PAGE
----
the transformative power of live theater


90403: Funky Houses in Santa Monica

Ryan McRee

ZIP code 90403 covers an almost entirely residential area of Santa Monica. The diagonal rectangle is bordered to the southwest by the Pacific Ocean, to the northeast by Centinela Ave, to the northwest by Montana Ave and to the southeast by Wilshire Blvd. The neighborhood is 83% white, and compared to the national average it’s comprised of an extremely large proportion of singles and an extremely small number of families. The 1.43 square mile area has a population of nearly 25,000 and the median home value is approximately $920,000, which is relatively high compared to the median home value of $650,000 in L.A. County as a whole.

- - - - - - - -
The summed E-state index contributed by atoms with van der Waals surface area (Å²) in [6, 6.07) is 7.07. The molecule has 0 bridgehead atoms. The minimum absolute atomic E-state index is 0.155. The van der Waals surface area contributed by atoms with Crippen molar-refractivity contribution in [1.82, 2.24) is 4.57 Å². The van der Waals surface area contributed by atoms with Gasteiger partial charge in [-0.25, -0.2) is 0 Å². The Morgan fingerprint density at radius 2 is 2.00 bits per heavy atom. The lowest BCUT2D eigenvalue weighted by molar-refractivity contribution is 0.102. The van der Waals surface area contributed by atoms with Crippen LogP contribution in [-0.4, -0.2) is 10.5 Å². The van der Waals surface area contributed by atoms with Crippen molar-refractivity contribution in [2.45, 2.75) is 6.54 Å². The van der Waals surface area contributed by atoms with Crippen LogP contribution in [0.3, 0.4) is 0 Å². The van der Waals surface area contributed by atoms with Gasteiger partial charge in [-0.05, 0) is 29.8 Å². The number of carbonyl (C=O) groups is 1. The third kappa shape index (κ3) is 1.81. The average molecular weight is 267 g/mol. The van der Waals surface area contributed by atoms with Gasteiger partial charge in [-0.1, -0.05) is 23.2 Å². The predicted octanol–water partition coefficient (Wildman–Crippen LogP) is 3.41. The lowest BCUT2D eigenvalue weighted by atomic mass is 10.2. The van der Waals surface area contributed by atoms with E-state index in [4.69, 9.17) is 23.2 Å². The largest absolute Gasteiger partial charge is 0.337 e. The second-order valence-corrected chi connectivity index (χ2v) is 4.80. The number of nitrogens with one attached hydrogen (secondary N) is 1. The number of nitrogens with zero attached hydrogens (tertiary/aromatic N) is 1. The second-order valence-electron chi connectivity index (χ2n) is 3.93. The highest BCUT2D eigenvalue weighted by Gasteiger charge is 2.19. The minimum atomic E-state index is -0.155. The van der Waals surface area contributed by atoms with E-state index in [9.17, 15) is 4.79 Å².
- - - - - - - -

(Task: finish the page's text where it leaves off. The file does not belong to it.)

Santa Monica was launched by two entrepreneurs: mining industrialist Colonel Robert S. Baker and silver mine owner and Nevada Senator John P. Jones. They founded the city in 1875, plotted the layout, and donated some of the land for public use (the 26-acre plot that now makes up Palisades Park was donated by Jones). The city was incorporated in 1886, and the first commercial buildings appeared on Second Street in the 1880s and spread to Third Street in the 1890s. Senator Jones built his famous “Miramar” mansion (later to make way for the Miramar Hotel) on Ocean Avenue; while no longer standing, the spot is marked by the Miramar Moreton Bay Fig Tree. The naming of the city is supposedly connected to the Kuruvungna Springs, a sacred site for the original Tongva inhabitants that still survives today beneath a 150-year-old Mexican Cypress on the campus of University High School. Father Juan Crespi, a Franciscan missionary who catalogued Junipero Serra’s exploration of California, had remarked that the springs reminded him of Saint Monica’s tears for her wayward son Augustin. This story inspired Baker and Jones in choosing a name.